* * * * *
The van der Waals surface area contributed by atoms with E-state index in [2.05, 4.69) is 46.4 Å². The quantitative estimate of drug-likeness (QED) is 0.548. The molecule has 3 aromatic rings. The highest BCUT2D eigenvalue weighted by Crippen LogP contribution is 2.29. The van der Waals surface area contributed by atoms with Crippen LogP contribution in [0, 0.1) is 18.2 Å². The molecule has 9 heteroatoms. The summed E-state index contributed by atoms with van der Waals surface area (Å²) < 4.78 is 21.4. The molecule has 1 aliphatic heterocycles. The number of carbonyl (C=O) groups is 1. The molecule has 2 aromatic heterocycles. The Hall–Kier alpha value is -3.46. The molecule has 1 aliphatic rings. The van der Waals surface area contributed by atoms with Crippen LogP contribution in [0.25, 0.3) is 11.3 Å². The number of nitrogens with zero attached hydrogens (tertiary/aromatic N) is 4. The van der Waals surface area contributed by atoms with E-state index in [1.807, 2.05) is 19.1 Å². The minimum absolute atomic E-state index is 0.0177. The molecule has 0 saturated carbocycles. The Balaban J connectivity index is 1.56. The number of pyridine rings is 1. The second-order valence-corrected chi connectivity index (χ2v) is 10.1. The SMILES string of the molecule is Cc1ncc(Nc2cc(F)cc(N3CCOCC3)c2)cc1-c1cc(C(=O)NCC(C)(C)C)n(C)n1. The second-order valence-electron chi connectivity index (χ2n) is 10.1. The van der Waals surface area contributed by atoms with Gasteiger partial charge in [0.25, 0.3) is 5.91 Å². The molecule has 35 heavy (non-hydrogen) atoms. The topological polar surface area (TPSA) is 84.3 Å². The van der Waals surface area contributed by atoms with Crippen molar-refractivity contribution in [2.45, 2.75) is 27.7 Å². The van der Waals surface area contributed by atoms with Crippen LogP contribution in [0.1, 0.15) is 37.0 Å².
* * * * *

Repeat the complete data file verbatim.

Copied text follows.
The van der Waals surface area contributed by atoms with E-state index in [2.05, 4.69) is 46.4 Å². The quantitative estimate of drug-likeness (QED) is 0.548. The molecule has 3 aromatic rings. The highest BCUT2D eigenvalue weighted by Crippen LogP contribution is 2.29. The van der Waals surface area contributed by atoms with Crippen LogP contribution in [0, 0.1) is 18.2 Å². The molecule has 9 heteroatoms. The summed E-state index contributed by atoms with van der Waals surface area (Å²) < 4.78 is 21.4. The molecule has 1 aliphatic heterocycles. The number of carbonyl (C=O) groups is 1. The molecule has 2 aromatic heterocycles. The Hall–Kier alpha value is -3.46. The molecule has 1 aliphatic rings. The van der Waals surface area contributed by atoms with Crippen LogP contribution in [0.25, 0.3) is 11.3 Å². The number of nitrogens with zero attached hydrogens (tertiary/aromatic N) is 4. The van der Waals surface area contributed by atoms with E-state index in [1.807, 2.05) is 19.1 Å². The minimum absolute atomic E-state index is 0.0177. The molecule has 0 saturated carbocycles. The Balaban J connectivity index is 1.56. The number of pyridine rings is 1. The second-order valence-corrected chi connectivity index (χ2v) is 10.1. The SMILES string of the molecule is Cc1ncc(Nc2cc(F)cc(N3CCOCC3)c2)cc1-c1cc(C(=O)NCC(C)(C)C)n(C)n1. The second-order valence-electron chi connectivity index (χ2n) is 10.1. The van der Waals surface area contributed by atoms with Gasteiger partial charge in [0.25, 0.3) is 5.91 Å². The molecule has 35 heavy (non-hydrogen) atoms. The topological polar surface area (TPSA) is 84.3 Å². The van der Waals surface area contributed by atoms with Crippen molar-refractivity contribution in [2.45, 2.75) is 27.7 Å². The van der Waals surface area contributed by atoms with Crippen LogP contribution in [0.1, 0.15) is 37.0 Å².